your results to see if they make sense.  When you square both sides of
an equation or inequality, funny things can happen.  For example,
here's a true statement:

-2 < 2

But if you square both sides, you get a false statement:

4 < 4

Similarly, you can turn a false statement into a true one by squaring:

-3 = 3  (False)
9 = 9  (True after squaring both sides!)

So we tend to approach radical problems the same way we always do, but
keep it in your mind that you need to really think about and check the

There's one other important idea to keep in mind when working with
radicals--you can't take the square root of a negative number if you
are working with real numbers only.  So hold onto that thought, too.

I like your idea of squaring both sides, but I don't agree that you
would get two cases as you show.  In fact, if you look at your two cases

0 >= (x - 2)(x + 1)  OR  0 <= (x - 2)(x + 1)

closely, you'll see that you are saying that the product of (x - 2)
and (x + 1) can be negative (case 1), positive (case 2) or zero (both
cases).  In other words, it can be anything!  So the answer to your
approach would be that x can be any real number, which is clearly not
the correct solution to the problem!

Squaring both sides just produces one case, and it does not change the
inequality (though we need to check our answers, remember), so the
correct case is your first one

0 >= (x - 2)(x + 1)

In order for the product to be negative, one factor must be positive
and the other negative. In other words, one of these is true:

x - 2 <= 0 AND x + 1 >= 0   OR  x - 2 >= 0 AND x + 1 <= 0
x <= 2 AND x >= -1      OR      x >= 2 AND x <= -1
-1 <= x <= 2          OR          impossible

Thus the apparent solution is x between -1 and 2.  However, when we
look back at the original problem, there are two considerations.

1. The result of the square root can never be negative since the way
it is written refers to the principal or positive root.  Thus, if x is
negative, the inequality must be true (as long as the radical makes
sense) since a positive will be greater than any negative.

2. The square root only makes sense for positive numbers (if we're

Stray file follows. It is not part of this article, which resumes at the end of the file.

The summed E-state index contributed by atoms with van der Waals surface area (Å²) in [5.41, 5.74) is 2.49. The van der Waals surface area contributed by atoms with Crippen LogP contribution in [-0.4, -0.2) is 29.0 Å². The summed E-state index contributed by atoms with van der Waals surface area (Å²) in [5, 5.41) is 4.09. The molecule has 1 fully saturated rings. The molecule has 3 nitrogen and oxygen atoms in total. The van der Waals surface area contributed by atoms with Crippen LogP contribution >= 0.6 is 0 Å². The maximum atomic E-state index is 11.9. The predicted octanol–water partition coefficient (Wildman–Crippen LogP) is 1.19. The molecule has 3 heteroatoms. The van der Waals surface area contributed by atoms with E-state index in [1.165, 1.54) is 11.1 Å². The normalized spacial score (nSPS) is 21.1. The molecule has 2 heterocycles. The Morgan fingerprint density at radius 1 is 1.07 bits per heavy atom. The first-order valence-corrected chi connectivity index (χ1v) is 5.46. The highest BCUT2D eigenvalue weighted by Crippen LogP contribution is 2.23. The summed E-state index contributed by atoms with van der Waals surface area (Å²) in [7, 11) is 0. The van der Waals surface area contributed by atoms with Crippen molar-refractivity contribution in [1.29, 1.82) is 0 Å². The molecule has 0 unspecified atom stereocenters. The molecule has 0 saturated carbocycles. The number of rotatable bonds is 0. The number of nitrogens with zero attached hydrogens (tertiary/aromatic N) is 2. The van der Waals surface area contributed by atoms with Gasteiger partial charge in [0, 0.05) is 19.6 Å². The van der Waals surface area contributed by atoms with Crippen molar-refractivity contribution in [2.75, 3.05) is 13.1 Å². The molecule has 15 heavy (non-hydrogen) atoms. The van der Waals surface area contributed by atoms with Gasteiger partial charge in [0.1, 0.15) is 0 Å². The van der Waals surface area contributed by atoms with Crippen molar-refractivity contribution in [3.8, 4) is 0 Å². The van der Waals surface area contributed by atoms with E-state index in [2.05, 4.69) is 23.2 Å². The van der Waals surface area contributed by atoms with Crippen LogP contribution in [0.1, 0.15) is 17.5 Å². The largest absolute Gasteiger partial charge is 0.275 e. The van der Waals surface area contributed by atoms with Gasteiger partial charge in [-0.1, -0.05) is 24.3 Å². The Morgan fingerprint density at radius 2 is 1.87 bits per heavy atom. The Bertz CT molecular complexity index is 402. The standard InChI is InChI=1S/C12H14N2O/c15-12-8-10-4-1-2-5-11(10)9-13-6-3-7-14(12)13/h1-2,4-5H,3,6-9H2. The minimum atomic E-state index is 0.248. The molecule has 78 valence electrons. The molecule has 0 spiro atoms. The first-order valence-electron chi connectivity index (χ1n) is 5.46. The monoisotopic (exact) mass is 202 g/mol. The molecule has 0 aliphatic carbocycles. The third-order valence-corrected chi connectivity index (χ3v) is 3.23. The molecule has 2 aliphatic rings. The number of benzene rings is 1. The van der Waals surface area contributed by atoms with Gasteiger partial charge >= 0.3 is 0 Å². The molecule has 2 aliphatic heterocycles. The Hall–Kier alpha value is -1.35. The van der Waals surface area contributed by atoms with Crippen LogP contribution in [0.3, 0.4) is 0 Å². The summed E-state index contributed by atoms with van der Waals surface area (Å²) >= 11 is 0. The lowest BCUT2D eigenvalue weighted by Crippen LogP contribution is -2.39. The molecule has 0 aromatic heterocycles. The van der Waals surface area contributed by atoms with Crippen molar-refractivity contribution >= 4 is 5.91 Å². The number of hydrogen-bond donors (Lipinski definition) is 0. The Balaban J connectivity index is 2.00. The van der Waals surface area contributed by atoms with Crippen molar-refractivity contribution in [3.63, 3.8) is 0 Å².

talking about real numbers, not complex numbers).  Thus the equation
only makes sense if x + 2 >= 0, that is, if x >= -2.

For positive numbers x, we know x must be less than or equal to 2.
For negative numbers, we have now observed that the equation will be
true for any negative x that is allowed, namely x greater than or
equal to -2.  The correct solution therefore is -2 <= x <= 2.

The thing to remember is that whenever you square both sides, you are
and adjust the solution set as needed.

- Doctor Rick, The Math Forum
http://mathforum.org/dr.math/

```

```
Date: 12/29/2003 at 16:02:12
From: Chapmann Wong
Subject: How do I solve inequalties algebraically

Hi Doctor Rick,

Thanks so much for the information that you've given me.  It has
helped so much.

By the way, do I follow the same format for solving polynomial
inequalities such as (x - 2)(x + 1)^2(x - 4) <= 0?  Or is there a
different method?

```

```
Date: 12/29/2003 at 17:25:31
From: Doctor Rick
Subject: Re: How do I solve inequalties algebraically

Hi, Chapmann.

In general for polynomial inequalities you should set one side to 0
and factor the other side completely.  Your problem is already in that
condition.  There are several methods that could be used, or combined
in various ways.

One would be to do a number line analysis as you mentioned at the
beginning, with critical values at -1, 2 and 4.

Another would be to make a series of statements realizing that for the
result to be negative (< 0) you would need either one negative factor
and two positive factors or three negative factors.  This task is
reduced slightly if you realize that (x + 1)^2 will always be
positive, but it's still a lot of statements and is not recommended.

My first thought when I see your example is to think about the graph
of the polynomial function y = (x - 2)(x + 1)^2(x - 4).  The
polynomial has four roots: -1 (double root), 2, and 4.  I can sketch
the graph.  It is positive to the right of x = 4, since the
coefficient of the highest power is positive.  From right to left, it
crosses the x axis to the negative side (below the x-axis) at x = 4,
recrosses to the positive side at x = 2, then touches the x axis on
the positive side at x = -1 before rising again.  Thus I can see that
it is negative in 2 < x < 4, and zero at each of the roots. The
solution is

2 <= x <= 4, x = -1

This method is quite similar to your number line analysis, and as you
they are related.

Good luck!

- Doctor Rick, The Math Forum
http://mathforum.org/dr.math/

```

```
Date: 01/04/2004 at 12:48:08
From: Chapmann Wong
Subject: Thank you (How do I solve inequalties algebraically)

greatly.  Once again, thank you very much!
```
Associated Topics:
High School Basic Algebra